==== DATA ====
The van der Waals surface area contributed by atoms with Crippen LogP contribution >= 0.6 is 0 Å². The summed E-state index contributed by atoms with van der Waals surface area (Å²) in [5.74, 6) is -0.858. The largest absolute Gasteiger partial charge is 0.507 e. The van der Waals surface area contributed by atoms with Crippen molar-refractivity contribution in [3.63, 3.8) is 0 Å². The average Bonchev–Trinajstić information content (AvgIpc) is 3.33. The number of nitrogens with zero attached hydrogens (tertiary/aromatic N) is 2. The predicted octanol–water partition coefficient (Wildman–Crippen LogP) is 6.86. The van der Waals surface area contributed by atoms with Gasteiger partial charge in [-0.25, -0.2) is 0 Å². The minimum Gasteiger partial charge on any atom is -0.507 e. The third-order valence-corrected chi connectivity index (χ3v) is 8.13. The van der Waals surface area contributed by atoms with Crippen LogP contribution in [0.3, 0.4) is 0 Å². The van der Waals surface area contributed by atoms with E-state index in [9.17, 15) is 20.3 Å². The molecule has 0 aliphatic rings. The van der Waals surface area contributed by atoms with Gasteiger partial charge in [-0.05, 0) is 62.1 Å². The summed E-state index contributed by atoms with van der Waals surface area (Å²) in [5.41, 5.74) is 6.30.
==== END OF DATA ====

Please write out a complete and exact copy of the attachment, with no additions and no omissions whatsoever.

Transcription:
The van der Waals surface area contributed by atoms with Crippen LogP contribution >= 0.6 is 0 Å². The summed E-state index contributed by atoms with van der Waals surface area (Å²) in [5.74, 6) is -0.858. The largest absolute Gasteiger partial charge is 0.507 e. The van der Waals surface area contributed by atoms with Crippen molar-refractivity contribution in [3.63, 3.8) is 0 Å². The average Bonchev–Trinajstić information content (AvgIpc) is 3.33. The number of nitrogens with zero attached hydrogens (tertiary/aromatic N) is 2. The predicted octanol–water partition coefficient (Wildman–Crippen LogP) is 6.86. The van der Waals surface area contributed by atoms with Gasteiger partial charge in [-0.25, -0.2) is 0 Å². The minimum Gasteiger partial charge on any atom is -0.507 e. The third-order valence-corrected chi connectivity index (χ3v) is 8.13. The van der Waals surface area contributed by atoms with Crippen LogP contribution in [0.3, 0.4) is 0 Å². The van der Waals surface area contributed by atoms with E-state index in [9.17, 15) is 20.3 Å². The molecule has 0 aliphatic rings. The van der Waals surface area contributed by atoms with Gasteiger partial charge in [-0.05, 0) is 62.1 Å². The summed E-state index contributed by atoms with van der Waals surface area (Å²) in [5.41, 5.74) is 6.30.